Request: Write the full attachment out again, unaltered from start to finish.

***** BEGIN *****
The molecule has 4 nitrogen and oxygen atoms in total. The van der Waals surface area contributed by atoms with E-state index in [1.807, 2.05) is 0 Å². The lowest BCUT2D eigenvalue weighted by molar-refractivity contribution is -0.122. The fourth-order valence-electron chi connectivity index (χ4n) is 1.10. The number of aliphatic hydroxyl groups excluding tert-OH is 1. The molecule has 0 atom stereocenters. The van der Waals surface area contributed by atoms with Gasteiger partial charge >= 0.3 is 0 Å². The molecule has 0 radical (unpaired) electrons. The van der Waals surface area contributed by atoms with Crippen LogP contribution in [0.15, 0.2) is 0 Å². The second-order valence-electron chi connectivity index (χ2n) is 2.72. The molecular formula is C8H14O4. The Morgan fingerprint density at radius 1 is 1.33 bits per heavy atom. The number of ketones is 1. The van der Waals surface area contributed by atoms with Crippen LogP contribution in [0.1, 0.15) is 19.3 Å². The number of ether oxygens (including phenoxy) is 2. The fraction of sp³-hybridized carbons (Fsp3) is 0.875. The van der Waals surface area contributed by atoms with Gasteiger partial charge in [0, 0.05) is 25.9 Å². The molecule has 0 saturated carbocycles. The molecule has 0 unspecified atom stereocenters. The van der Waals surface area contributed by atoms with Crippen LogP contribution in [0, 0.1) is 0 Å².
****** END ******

The molecule has 4 nitrogen and oxygen atoms in total. The van der Waals surface area contributed by atoms with E-state index in [1.807, 2.05) is 0 Å². The lowest BCUT2D eigenvalue weighted by molar-refractivity contribution is -0.122. The fourth-order valence-electron chi connectivity index (χ4n) is 1.10. The number of aliphatic hydroxyl groups excluding tert-OH is 1. The molecule has 0 atom stereocenters. The van der Waals surface area contributed by atoms with Gasteiger partial charge >= 0.3 is 0 Å². The molecule has 0 radical (unpaired) electrons. The van der Waals surface area contributed by atoms with Crippen LogP contribution in [0.15, 0.2) is 0 Å². The second-order valence-electron chi connectivity index (χ2n) is 2.72. The molecular formula is C8H14O4. The Morgan fingerprint density at radius 1 is 1.33 bits per heavy atom. The number of ketones is 1. The van der Waals surface area contributed by atoms with Crippen LogP contribution in [0.1, 0.15) is 19.3 Å². The number of ether oxygens (including phenoxy) is 2. The fraction of sp³-hybridized carbons (Fsp3) is 0.875. The van der Waals surface area contributed by atoms with Gasteiger partial charge in [0, 0.05) is 25.9 Å². The molecule has 0 saturated carbocycles. The molecule has 0 unspecified atom stereocenters. The van der Waals surface area contributed by atoms with Crippen LogP contribution in [0, 0.1) is 0 Å².